Biden officials weighing civil penalties in Ohio’s toxic rail disaster


The officials also defended the furor of criticism of what some see as a delayed response by the administration, in particular DOT Secretary Pete Buttigieg who did not speak publicly about the derailment until over a week after it happened, by saying an evacuation order was in place early on because of the danger of an explosion and local authorities were telling people to stay out of the area. Beyond that, they said that visits by high-ranking officials can create a distraction to crews working on the ground.

Officials on the call touched on the debate over whether electronically controlled pneumatic brakes could have averted the disaster. In 2015, after a National Academy of Sciences study could not find conclusively that they were better than other braking options, a rule that would have mandated their use on certain trains carrying very dangerous substances was withdrawn under the Trump administration, as required by statute.

“We got an avalanche of lawsuits opposing it immediately after we finalized it, which was in 2015,” one administration official said. “In 2016, Congress created a new bar for the cost-benefit analysis of the rule and directed us to essentially revisit it, with additional costs to consider.”

“So we found the safety benefit benefit was sufficient,” the official went on. “Then Congress weighed in. So that created an artificially higher bar for that rule and demonstrated a lack of support for that portion of the rule.”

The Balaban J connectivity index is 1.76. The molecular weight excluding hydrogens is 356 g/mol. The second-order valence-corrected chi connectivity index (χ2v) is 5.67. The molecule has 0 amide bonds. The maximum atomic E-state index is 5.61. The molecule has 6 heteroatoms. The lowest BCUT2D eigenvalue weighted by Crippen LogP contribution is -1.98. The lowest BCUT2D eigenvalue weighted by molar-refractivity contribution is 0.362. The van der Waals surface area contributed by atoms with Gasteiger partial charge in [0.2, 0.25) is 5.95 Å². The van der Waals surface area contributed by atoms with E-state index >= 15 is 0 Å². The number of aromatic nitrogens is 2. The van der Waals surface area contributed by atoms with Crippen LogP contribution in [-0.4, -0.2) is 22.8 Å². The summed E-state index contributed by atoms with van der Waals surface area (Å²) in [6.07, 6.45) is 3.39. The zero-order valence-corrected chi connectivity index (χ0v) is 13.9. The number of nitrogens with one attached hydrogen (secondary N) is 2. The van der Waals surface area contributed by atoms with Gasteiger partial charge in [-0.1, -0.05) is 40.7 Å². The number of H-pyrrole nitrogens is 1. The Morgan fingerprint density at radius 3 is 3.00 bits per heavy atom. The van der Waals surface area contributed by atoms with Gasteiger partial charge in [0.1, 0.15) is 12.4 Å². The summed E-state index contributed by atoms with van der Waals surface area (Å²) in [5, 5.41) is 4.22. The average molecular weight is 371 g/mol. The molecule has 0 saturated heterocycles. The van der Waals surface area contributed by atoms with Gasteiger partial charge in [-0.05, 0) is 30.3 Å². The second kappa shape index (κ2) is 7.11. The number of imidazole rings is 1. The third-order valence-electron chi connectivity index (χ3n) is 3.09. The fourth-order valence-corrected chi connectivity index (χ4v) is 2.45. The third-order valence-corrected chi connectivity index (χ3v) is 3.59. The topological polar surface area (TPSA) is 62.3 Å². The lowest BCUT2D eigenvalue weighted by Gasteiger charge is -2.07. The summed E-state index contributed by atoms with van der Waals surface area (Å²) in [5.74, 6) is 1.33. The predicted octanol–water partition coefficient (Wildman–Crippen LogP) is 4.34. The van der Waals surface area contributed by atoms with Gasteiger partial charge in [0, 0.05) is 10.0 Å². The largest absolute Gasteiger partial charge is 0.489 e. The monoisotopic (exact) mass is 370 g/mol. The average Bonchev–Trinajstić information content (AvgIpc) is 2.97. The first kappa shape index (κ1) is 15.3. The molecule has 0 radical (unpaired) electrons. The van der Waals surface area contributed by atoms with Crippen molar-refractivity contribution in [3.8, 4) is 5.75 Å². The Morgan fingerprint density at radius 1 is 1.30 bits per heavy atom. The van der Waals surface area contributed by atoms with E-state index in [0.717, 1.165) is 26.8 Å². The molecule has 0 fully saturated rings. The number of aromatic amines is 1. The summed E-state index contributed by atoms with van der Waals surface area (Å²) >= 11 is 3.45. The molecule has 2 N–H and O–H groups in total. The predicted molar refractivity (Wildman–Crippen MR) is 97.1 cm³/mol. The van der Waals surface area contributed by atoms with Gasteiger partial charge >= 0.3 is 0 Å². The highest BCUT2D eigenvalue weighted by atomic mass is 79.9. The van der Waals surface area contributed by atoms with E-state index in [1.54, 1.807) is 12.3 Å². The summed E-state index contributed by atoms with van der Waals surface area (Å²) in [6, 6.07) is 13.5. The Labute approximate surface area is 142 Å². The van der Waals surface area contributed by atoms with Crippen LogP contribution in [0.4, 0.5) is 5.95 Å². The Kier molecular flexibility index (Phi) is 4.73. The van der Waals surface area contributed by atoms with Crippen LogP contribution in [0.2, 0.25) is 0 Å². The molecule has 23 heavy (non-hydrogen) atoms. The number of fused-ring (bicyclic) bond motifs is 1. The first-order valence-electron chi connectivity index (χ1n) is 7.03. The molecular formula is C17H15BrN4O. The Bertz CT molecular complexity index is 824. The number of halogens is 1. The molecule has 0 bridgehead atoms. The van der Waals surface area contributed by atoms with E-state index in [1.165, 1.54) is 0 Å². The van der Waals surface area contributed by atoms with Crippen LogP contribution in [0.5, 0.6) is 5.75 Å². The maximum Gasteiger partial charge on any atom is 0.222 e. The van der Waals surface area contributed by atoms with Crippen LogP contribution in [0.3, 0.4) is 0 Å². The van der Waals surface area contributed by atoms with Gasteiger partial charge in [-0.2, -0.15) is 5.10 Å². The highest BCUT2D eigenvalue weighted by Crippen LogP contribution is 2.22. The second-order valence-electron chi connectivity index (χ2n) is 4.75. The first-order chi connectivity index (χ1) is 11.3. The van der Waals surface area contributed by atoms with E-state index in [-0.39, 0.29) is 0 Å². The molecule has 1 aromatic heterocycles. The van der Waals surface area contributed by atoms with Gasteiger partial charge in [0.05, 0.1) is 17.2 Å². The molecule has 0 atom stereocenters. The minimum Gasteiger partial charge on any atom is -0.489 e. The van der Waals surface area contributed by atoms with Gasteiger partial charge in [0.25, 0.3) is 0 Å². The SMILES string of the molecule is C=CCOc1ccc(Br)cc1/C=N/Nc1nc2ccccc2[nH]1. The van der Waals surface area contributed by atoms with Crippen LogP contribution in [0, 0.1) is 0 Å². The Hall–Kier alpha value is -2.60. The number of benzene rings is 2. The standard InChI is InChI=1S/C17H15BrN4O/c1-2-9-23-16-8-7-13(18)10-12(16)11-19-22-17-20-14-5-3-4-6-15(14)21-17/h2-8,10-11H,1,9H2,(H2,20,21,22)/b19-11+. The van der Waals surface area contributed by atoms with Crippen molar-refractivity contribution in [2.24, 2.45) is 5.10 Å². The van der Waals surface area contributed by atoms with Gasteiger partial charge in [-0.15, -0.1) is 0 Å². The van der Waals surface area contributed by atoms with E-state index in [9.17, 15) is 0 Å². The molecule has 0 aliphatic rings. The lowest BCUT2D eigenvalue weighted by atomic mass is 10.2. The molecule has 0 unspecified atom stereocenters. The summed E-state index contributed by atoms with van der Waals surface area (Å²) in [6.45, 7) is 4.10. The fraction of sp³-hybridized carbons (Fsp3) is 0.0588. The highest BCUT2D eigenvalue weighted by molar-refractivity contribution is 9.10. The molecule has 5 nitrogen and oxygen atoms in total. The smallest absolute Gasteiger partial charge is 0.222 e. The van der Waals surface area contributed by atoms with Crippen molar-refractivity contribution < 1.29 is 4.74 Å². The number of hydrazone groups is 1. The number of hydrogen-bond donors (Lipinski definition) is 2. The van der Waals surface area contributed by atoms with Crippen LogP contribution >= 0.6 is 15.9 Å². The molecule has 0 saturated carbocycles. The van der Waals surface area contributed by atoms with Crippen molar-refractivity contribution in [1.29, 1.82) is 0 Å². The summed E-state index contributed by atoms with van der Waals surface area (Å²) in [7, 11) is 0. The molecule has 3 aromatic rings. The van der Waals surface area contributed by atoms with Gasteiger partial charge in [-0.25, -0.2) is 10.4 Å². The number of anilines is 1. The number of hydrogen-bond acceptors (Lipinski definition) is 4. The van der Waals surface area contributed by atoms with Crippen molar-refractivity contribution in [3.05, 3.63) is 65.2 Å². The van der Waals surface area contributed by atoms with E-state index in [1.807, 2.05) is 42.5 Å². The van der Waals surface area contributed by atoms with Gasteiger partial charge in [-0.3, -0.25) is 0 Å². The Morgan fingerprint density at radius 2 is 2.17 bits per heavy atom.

On Thursday, NTSB Chair Jennifer Homendy took to Twitter to insist that “even if the rule had gone into effect, this train wouldn’t have had ECP brakes” because it would have “applied ONLY to HIGH HAZARD FLAMMABLE TRAINS.”

“The train that derailed in East Palestine was a MIXED FREIGHT TRAIN containing only 3 placarded Class 3 flammable liquids cars,” she explained.

Several administration officials on the call said that ECP brakes have safety benefits and challenged Congress to act, since legislative action is quicker than regulatory action.

Officials also spoke about a pending rule that would require freight trains to have at least two crew members on board and to keep a sufficient maintenance and inspection workforce, saying it is “important it is not to curtail mechanical and brake safety inspections” as well as “making sure that the right people within the railroads are conducting those investigations.”

They also noted that the Biden administration has reinstituted audits of the railroads after they were suspended by the Trump administration.

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( With inputs from : )


TheNewsCaravan News Desk

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